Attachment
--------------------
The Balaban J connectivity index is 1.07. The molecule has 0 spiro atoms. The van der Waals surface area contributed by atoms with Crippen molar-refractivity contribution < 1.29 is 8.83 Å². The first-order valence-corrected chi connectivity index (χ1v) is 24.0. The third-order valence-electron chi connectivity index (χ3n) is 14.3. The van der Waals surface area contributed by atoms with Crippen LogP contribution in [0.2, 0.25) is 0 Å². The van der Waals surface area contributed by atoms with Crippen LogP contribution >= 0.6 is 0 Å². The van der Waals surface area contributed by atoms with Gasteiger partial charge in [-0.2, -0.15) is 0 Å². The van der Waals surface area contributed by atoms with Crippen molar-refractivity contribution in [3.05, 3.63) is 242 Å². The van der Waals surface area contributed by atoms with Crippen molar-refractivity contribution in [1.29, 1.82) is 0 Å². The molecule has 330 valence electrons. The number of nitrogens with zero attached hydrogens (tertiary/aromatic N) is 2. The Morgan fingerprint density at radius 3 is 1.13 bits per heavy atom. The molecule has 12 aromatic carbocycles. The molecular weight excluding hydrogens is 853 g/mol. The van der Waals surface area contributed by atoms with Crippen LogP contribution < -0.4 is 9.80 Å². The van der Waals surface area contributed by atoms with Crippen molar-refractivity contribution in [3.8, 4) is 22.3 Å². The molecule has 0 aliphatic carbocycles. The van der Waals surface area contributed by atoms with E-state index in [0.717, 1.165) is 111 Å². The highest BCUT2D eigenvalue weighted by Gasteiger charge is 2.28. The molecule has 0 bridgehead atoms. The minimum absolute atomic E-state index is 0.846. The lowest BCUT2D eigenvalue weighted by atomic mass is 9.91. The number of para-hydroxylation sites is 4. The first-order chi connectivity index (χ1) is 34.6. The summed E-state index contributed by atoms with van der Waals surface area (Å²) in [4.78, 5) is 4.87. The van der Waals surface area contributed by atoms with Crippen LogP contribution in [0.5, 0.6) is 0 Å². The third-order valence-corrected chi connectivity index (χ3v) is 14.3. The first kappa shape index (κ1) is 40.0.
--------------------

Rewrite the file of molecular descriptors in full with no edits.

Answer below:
The Balaban J connectivity index is 1.07. The molecule has 0 spiro atoms. The van der Waals surface area contributed by atoms with Crippen molar-refractivity contribution < 1.29 is 8.83 Å². The first-order valence-corrected chi connectivity index (χ1v) is 24.0. The third-order valence-electron chi connectivity index (χ3n) is 14.3. The van der Waals surface area contributed by atoms with Crippen LogP contribution in [0.2, 0.25) is 0 Å². The van der Waals surface area contributed by atoms with Crippen LogP contribution >= 0.6 is 0 Å². The van der Waals surface area contributed by atoms with Gasteiger partial charge in [-0.2, -0.15) is 0 Å². The van der Waals surface area contributed by atoms with Crippen molar-refractivity contribution in [3.05, 3.63) is 242 Å². The van der Waals surface area contributed by atoms with Crippen molar-refractivity contribution in [1.29, 1.82) is 0 Å². The molecule has 330 valence electrons. The number of nitrogens with zero attached hydrogens (tertiary/aromatic N) is 2. The Morgan fingerprint density at radius 3 is 1.13 bits per heavy atom. The molecule has 12 aromatic carbocycles. The molecular weight excluding hydrogens is 853 g/mol. The van der Waals surface area contributed by atoms with Crippen LogP contribution < -0.4 is 9.80 Å². The van der Waals surface area contributed by atoms with Crippen molar-refractivity contribution in [3.8, 4) is 22.3 Å². The molecule has 0 aliphatic carbocycles. The van der Waals surface area contributed by atoms with E-state index in [0.717, 1.165) is 111 Å². The highest BCUT2D eigenvalue weighted by Gasteiger charge is 2.28. The molecule has 0 bridgehead atoms. The minimum absolute atomic E-state index is 0.846. The lowest BCUT2D eigenvalue weighted by atomic mass is 9.91. The number of para-hydroxylation sites is 4. The first-order chi connectivity index (χ1) is 34.6. The summed E-state index contributed by atoms with van der Waals surface area (Å²) in [4.78, 5) is 4.87. The van der Waals surface area contributed by atoms with Crippen LogP contribution in [0.5, 0.6) is 0 Å². The third-order valence-corrected chi connectivity index (χ3v) is 14.3. The first kappa shape index (κ1) is 40.0.